Andrew Koenig (long time C++ Standard contributor, author, and former AT&T Research Fellow) is famous for describing C++ as being “as close as possible to C – but no closer” (see https://isocpp.org/files/papers/N0007.pdf). C++ was designed from the outset to be both a “Better C” and a migration path for C programs, and so it was important that (most) C programs ran (pretty much) unchanged under a C++ compiler. That document lists a number of deliberate incompatibilities and most of them are really fairly minor. One of C++'s long standing incompatibilities with C was eliminated when the C Standards committee voted to change the behavior of "default
int" in declarations to match C++, thus bringing C in line with C++, rather than the other way around.
This approach to language design can also be seen in Groovy, which consciously decided that (almost) every valid Java program should be a valid Groovy program: just change the file extension from
.groovy and off you go! Groovy made a lot of Java syntax optional (including the type system) and treated several Java constructs as no-operations (e.g., fields and methods declared
private in Groovy are still public). Groovy also added language features, so most idiomatic Groovy code looks like stripped down Java code with more expressiveness, as Groovy developers just omit elements of syntax they don’t need.
On the other hand, when Java itself was designed, although C++ was an inspiration, no compatibility was assumed: Java was to be a strictly “better” language than C++. The same happened with C#, when Microsoft had already taken Java and evolved it into J#, they decided a new language would be “better” and C# was designed without any real attempt at compatibility. Scala, in its own way, is a “better Java” only in the sense that it is a more powerful, more modern language that builds on the good things in Java but drops a lot of the bad things. In all three cases, there is no anticipated need nor expectation that the earlier language, the inspiration, should be runnable under the new language’s compiler. Other “inspired by Java” languages that are completely incompatible include Ceylon and Kotlin. Go and Rust were both “inspired by C++” (and both intended to be a replacement for it), yet they are both very different and neither are in any way source compatible with C++.
That’s not to say there’s no interoperability: C and C++ can happily call back and forth between each other at the native API level, along with Go and Rust. Java, Groovy, and Scala can all leverage each others’ libraries. Mixed language systems are increasingly the norm these days. Indeed, even wildly different languages such as C# and F# can be perfectly interoperable (and on the JVM, we have Clojure and “everything else”).
So what about LuceeLang? How compatible should it be with CFML? The Manifesto – http://lang.lucee.org/t/lucee-manifesto/183 – has this to say (my emphasis):
Lucee Language has its roots in the ColdFusion Markup Language (CFML) but Lucee Language is not CFML.
LuceeLang is intended to be modern, yet familiar, and to “grow in a more ambitious direction”.
Where possible lucee language should facilitate the transition of developers from CFML to Lucee Language.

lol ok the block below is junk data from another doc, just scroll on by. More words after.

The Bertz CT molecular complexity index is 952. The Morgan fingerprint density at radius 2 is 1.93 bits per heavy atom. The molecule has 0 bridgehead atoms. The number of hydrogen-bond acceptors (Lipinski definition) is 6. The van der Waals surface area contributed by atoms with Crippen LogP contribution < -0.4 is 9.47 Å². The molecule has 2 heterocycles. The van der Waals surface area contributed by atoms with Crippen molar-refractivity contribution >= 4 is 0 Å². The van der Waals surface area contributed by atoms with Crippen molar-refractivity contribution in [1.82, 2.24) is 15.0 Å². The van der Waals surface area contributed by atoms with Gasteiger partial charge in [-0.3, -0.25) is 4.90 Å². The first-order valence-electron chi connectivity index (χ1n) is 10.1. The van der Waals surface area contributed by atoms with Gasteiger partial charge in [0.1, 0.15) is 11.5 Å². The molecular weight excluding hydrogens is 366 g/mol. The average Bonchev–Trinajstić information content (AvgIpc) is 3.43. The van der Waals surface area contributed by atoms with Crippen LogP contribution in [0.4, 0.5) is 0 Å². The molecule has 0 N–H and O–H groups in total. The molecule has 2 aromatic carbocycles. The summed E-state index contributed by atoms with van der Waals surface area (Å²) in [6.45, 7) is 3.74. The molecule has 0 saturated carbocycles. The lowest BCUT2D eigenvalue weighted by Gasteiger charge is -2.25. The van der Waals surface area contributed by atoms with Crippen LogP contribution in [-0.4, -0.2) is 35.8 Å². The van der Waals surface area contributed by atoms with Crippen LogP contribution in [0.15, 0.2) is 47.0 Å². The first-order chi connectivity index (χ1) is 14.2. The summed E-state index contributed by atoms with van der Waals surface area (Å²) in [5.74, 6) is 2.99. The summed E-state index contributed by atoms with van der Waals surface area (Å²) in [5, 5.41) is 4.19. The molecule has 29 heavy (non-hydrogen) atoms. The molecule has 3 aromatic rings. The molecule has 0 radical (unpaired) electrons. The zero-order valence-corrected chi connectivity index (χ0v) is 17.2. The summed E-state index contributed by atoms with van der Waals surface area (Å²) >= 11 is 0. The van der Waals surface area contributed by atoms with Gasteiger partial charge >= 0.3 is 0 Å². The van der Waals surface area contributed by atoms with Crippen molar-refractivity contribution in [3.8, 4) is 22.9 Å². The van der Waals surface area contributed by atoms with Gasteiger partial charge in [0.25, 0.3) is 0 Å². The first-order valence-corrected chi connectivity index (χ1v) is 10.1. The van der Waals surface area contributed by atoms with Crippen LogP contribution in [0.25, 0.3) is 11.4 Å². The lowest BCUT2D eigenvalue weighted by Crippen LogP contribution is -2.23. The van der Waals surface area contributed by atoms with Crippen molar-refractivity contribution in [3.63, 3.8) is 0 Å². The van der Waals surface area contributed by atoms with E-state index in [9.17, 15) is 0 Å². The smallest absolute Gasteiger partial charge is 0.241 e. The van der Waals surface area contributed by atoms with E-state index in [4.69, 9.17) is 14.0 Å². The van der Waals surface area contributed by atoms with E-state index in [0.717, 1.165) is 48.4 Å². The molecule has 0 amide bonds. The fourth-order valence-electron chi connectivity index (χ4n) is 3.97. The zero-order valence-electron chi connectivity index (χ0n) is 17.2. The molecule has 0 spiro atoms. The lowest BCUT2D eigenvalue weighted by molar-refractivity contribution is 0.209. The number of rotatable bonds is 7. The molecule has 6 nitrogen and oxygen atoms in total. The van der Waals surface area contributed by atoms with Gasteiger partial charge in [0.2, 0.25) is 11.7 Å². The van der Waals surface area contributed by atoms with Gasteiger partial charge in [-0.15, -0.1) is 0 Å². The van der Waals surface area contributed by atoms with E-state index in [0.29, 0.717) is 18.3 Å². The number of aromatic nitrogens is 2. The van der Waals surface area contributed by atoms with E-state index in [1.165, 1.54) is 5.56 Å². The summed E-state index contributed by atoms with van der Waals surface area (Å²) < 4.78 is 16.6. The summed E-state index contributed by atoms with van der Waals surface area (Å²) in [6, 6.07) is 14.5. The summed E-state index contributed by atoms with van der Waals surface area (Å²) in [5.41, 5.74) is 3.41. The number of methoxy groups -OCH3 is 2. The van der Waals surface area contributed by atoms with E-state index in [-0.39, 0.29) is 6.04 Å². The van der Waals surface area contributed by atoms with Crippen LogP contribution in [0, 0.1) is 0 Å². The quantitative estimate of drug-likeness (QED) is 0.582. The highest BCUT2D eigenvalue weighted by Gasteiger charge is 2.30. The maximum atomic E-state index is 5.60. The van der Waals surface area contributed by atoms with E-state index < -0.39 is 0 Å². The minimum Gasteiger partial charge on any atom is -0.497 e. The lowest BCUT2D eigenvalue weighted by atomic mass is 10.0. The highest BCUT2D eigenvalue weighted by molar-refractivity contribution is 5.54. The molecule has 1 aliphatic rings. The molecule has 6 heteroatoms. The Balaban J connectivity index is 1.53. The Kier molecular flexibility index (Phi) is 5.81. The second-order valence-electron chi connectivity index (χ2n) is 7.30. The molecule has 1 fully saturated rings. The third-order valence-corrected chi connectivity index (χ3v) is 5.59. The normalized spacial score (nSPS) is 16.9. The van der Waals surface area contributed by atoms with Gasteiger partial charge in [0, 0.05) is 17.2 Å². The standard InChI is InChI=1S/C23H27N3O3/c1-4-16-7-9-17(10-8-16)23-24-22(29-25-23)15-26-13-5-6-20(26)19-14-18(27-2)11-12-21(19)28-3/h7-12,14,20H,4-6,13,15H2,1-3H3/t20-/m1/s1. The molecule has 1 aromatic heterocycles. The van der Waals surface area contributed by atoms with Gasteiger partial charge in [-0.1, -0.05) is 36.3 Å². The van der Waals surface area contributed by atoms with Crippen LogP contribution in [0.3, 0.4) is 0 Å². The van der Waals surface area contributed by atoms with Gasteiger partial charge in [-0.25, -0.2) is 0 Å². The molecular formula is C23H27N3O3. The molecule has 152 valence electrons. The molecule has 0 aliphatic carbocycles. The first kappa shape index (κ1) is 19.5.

LuceeLang is specifically designed to be interoperable with CFML, including CFML templates and creating instances of CFCs for example, and CFML developers should be able to quickly get up to speed with LuceeLang. Note that the Manifesto talks about the transition of developers, not programs. LuceeLang’s approach to tags is different:
<:whatever> so you cannot just change your
.cfm file extension to
.lucee and expect to run your code. At best you might be able to effect a mechanical translation, perhaps followed by some manual editing. What about changing
.lucee for all-script CFCs? I think this might be a more feasible change but even there some fundamental decisions need to be made about what’s available in LuceeLang, even if the syntax itself is almost the same.
The first question that needs to be answered is whether there really is an expectation that some subset of (mechnically transformed) CFML code should run otherwise unchanged as LuceeLang code, or whether the expectation is that in a CFML / LuceeLang project new files would be written with
.lucee extensions (and therefore in LuceeLang) and perhaps pieces of legacy code ported over to LuceeLang over time as the project grows?
The second question is whether “all” of CFML’s top-level function-based library should be available directly in LuceeLang, or whether the “cruft” should be removed, or whether LuceeLang should go further and eliminate all those top-level functions in favor of member functions and, perhaps, a set of static class-based methods. Remember, this is a question of language design rather than one of theoretical performance. Folks who are concerned solely or primarily about performance tend to stay with languages that have less abstraction and that are “closer to the metal”. This is a question which needs to be answered on the basis of what makes a “better” programming language? Generally, history has shown that increasing abstraction and improving consistency are “better”.
CFML as it stands today is quite a sophisticated language but it also has a lot of strange semantics (behavior) and some definite syntactic warts. LuceeLang is committed to being a tag + script language in the same vein, but “better”. We need to decide how much of CFML we’re willing to simply “leave out” and how much we’re willing to “replace with (better) alternatives”. We should be guided by the Manifesto:
Lucee language is a modern alternative
LuceeLang does not have to be a superset of CFML. In my opinion, it should not be.